clock menu more-arrow no yes

Filed under:

Free throw shooting could be pivot point for Atlanta Hawks offense in 2016-2017

Looking for a weakness for the Hawks? This writer found an interesting one.

Houston Rockets v Denver Nuggets Photo by Doug Pensinger/Getty Images

The Atlanta Hawks, like the great majority of franchises (not you, Warriors) in the NBA, have a few flaws. The team has struggled in the area of rebounding and with defending big, physical wings in the recent past, and in addition, there is some degree of concern that Atlanta simply doesn’t have enough three-point shooting right now.

However, Zach Harper of CBS Sports recently took on the task of laying out the biggest weakness for every team in the association, and he unearthed an issue that many would not normally focus on for the Hawks.

Free throw shooting.

Here is what he outlined about Atlanta’s issues at the charity stripe:

Last season, the Atlanta Hawks had a problem with free-throw shooting. They were eighth in free-throw percentage, which is really good. The problem is they had the second-lowest rate of getting to the free-throw line in the NBA. The Hawks' belief of either take a shot at the basket or a 3-point look -- fully embracing the analytical world of efficient shot opportunities -- quite possibly created many situations for them in which getting to the free-throw line wasn't a big option for them. The Hawks were one of eight NBA teams to have zero players with at least 1,500 minutes played and a free-throw rate (number of free-throw attempts per field-goal attempt) of at least .400. Paul Millsap was the closest at .383.

There are many reasons (injuries, turnovers, middle of the road 3-point accuracy) the Hawks' offense dipped from sixth in 2014-15 to 22nd in 2015-16, but their problem with not getting a lot of free points at the line was certainly up there. The good news is their free-throw rating will skyrocket in 2016-17. The bad news is the free-throw rate is going up because they signed Dwight Howard. His career free-throw rate is .814. It's been a .798 over the past four seasons. He's barely over 50 percent from the line (50.8) over his last five seasons. The Smite-a-Dwight strategy could lead to stilted offensive stretches, which could be detrimental to Mike Budenholzer's ideal offensive flow. It's already a shaky enough offense after last season. Can it get worse?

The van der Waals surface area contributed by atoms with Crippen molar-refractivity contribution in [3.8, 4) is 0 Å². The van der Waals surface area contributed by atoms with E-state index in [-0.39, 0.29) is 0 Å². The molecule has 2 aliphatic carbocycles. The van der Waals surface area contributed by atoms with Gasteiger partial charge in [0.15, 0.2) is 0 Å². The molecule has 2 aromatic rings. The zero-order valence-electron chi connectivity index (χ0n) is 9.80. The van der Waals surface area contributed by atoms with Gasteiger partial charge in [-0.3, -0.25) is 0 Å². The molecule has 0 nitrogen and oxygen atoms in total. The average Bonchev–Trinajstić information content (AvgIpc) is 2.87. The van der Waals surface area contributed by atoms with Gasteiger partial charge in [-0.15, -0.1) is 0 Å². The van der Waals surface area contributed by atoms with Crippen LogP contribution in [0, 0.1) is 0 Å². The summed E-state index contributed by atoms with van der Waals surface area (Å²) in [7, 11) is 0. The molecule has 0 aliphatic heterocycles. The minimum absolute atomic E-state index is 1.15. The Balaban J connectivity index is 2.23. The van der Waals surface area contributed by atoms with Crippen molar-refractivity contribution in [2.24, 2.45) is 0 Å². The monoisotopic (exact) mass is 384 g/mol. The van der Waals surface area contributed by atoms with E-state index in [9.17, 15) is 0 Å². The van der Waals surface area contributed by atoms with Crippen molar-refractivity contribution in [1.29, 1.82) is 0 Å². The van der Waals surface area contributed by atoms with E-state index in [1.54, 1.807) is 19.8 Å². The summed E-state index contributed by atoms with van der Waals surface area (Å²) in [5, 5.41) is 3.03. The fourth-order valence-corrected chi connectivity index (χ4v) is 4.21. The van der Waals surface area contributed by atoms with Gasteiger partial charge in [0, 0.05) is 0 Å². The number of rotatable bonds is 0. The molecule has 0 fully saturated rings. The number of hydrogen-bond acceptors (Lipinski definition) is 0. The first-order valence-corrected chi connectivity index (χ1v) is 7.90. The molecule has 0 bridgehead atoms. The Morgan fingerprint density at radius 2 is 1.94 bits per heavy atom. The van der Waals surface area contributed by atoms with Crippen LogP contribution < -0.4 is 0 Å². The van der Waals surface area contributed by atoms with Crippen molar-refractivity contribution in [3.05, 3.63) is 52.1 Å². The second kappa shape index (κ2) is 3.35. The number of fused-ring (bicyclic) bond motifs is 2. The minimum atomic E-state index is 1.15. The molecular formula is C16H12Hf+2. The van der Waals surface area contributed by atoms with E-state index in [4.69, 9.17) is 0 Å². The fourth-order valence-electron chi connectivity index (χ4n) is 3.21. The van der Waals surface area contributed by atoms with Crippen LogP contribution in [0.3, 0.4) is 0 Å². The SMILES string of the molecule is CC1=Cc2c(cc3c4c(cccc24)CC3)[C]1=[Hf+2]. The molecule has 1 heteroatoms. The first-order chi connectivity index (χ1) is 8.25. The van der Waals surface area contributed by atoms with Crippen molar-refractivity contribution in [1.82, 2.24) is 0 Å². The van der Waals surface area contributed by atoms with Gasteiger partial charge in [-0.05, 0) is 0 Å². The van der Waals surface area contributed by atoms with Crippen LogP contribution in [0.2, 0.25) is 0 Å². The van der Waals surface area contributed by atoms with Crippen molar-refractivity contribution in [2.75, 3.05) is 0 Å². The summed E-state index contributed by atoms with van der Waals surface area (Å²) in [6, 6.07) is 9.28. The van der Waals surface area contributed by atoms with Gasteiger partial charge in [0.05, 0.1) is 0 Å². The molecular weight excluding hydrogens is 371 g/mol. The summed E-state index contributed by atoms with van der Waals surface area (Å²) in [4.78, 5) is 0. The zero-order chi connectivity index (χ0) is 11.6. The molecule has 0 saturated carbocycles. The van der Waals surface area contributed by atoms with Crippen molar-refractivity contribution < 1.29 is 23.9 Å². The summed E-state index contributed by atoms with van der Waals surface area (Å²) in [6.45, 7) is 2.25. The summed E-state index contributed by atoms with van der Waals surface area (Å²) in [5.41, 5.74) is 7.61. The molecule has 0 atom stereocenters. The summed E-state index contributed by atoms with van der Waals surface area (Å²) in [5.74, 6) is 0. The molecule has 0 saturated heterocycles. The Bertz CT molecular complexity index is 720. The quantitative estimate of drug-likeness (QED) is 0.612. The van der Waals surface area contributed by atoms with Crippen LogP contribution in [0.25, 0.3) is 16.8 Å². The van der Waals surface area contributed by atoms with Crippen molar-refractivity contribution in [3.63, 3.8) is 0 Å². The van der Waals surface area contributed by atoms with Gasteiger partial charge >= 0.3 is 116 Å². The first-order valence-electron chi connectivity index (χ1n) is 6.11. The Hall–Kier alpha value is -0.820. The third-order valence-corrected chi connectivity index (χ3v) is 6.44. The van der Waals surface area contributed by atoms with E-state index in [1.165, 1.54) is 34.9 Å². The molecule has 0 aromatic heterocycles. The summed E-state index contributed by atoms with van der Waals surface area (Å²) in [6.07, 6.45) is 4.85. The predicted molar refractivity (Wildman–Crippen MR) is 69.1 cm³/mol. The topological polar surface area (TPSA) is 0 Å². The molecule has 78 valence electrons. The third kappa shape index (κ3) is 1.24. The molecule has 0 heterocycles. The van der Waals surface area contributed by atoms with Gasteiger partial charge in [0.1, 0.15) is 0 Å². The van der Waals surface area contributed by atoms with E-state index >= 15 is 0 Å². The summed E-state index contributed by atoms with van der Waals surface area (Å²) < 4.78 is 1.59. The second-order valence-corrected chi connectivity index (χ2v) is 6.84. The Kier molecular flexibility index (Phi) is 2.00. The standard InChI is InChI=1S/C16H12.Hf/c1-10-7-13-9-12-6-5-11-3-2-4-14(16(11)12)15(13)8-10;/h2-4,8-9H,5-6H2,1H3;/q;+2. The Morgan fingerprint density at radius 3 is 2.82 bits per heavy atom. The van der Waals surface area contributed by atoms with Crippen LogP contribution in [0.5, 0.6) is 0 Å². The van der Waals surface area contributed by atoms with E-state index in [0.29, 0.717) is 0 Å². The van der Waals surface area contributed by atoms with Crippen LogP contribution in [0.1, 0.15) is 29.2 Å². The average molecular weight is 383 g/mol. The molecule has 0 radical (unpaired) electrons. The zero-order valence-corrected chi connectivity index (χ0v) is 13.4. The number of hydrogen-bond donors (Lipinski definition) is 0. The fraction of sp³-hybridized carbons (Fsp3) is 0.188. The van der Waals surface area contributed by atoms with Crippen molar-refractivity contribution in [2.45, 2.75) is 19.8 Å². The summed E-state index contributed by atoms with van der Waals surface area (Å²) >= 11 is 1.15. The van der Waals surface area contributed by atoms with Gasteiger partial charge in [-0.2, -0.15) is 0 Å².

Much has (already) been made about Dwight Howard and the potential for improvement at the free throw line, but if we assume he operates at his five-year norm (50.8%, as listed above), that spells trouble for the team’s overall free throw percentage. Beyond that, Al Horford has converted 77.8% at the line over the past two seasons, and the drop-off there is significant, even with additional attempts almost sure to come from Howard.

Earlier in the summer, we outlined how the change in “Hack-A-Shaq” rules could affect the Hawks, but moreover, this is simply going to be a different team in 2016-2017 at the free throw line. A player like Dennis Schröder could reasonably generate more free throws and convert them at a higher rate this year but, as Harper notes, the Hawks will take a hit in efficiency at the line and, when combined with taking more attempts, I’m not sure that is the best recipe for correcting offensive issues on the whole.

In terms of the overall offensive efficiency, many have stated that Atlanta’s struggles in 2015-2016 indicate that it “can’t get much worse”, but part of the takeaway here is that, well, it absolutely can. Howard operating at a similar level to previous seasons would be a downgrade from Al Horford on that end of the floor, and with uncertainty in the form of Schröder at the helm and another year of aging from the likes of Paul Millsap and Kyle Korver, it isn’t inconceivable that the team could take another step back offensively.

Getting to the line more is nice (if you can make them at a reasonable rate), but in the end, it isn’t an elixir if the team shoots poorly on set shots from 15 feet. In short, it might be time to start crossing your fingers on free throw improvement from the team’s new starting center.